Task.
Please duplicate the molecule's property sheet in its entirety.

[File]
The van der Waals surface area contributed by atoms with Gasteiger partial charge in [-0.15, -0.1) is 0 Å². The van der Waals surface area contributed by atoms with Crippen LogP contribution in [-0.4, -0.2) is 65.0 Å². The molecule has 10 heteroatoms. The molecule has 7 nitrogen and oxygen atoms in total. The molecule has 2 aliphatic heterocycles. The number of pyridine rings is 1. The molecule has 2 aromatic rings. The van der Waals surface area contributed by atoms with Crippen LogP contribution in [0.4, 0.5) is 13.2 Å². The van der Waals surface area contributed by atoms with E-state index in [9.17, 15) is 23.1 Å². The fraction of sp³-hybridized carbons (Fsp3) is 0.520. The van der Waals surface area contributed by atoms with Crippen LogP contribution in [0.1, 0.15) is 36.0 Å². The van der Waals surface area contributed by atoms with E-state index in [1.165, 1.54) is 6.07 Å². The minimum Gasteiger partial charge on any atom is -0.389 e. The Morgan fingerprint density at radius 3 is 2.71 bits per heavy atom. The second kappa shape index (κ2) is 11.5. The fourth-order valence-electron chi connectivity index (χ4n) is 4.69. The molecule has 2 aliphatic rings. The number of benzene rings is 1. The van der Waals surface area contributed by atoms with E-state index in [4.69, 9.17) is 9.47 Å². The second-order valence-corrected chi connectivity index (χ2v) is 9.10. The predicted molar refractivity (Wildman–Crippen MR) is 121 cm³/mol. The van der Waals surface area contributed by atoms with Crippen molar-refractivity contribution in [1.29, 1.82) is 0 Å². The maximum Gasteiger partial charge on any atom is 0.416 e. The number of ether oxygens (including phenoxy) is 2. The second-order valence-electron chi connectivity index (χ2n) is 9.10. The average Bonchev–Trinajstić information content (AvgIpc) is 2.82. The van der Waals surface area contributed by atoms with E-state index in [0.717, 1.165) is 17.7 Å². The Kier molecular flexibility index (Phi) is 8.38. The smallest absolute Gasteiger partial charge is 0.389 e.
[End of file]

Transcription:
The van der Waals surface area contributed by atoms with Gasteiger partial charge in [-0.15, -0.1) is 0 Å². The van der Waals surface area contributed by atoms with Crippen LogP contribution in [-0.4, -0.2) is 65.0 Å². The molecule has 10 heteroatoms. The molecule has 7 nitrogen and oxygen atoms in total. The molecule has 2 aliphatic heterocycles. The number of pyridine rings is 1. The molecule has 2 aromatic rings. The van der Waals surface area contributed by atoms with Crippen LogP contribution in [0.4, 0.5) is 13.2 Å². The van der Waals surface area contributed by atoms with E-state index in [9.17, 15) is 23.1 Å². The fraction of sp³-hybridized carbons (Fsp3) is 0.520. The van der Waals surface area contributed by atoms with Crippen LogP contribution in [0.1, 0.15) is 36.0 Å². The van der Waals surface area contributed by atoms with E-state index in [1.165, 1.54) is 6.07 Å². The minimum Gasteiger partial charge on any atom is -0.389 e. The Morgan fingerprint density at radius 3 is 2.71 bits per heavy atom. The second kappa shape index (κ2) is 11.5. The fourth-order valence-electron chi connectivity index (χ4n) is 4.69. The molecule has 2 aliphatic rings. The number of benzene rings is 1. The van der Waals surface area contributed by atoms with E-state index in [4.69, 9.17) is 9.47 Å². The second-order valence-corrected chi connectivity index (χ2v) is 9.10. The predicted molar refractivity (Wildman–Crippen MR) is 121 cm³/mol. The van der Waals surface area contributed by atoms with Crippen molar-refractivity contribution in [1.29, 1.82) is 0 Å². The maximum Gasteiger partial charge on any atom is 0.416 e. The number of ether oxygens (including phenoxy) is 2. The second-order valence-electron chi connectivity index (χ2n) is 9.10. The average Bonchev–Trinajstić information content (AvgIpc) is 2.82. The van der Waals surface area contributed by atoms with E-state index in [0.717, 1.165) is 17.7 Å². The Kier molecular flexibility index (Phi) is 8.38. The smallest absolute Gasteiger partial charge is 0.389 e.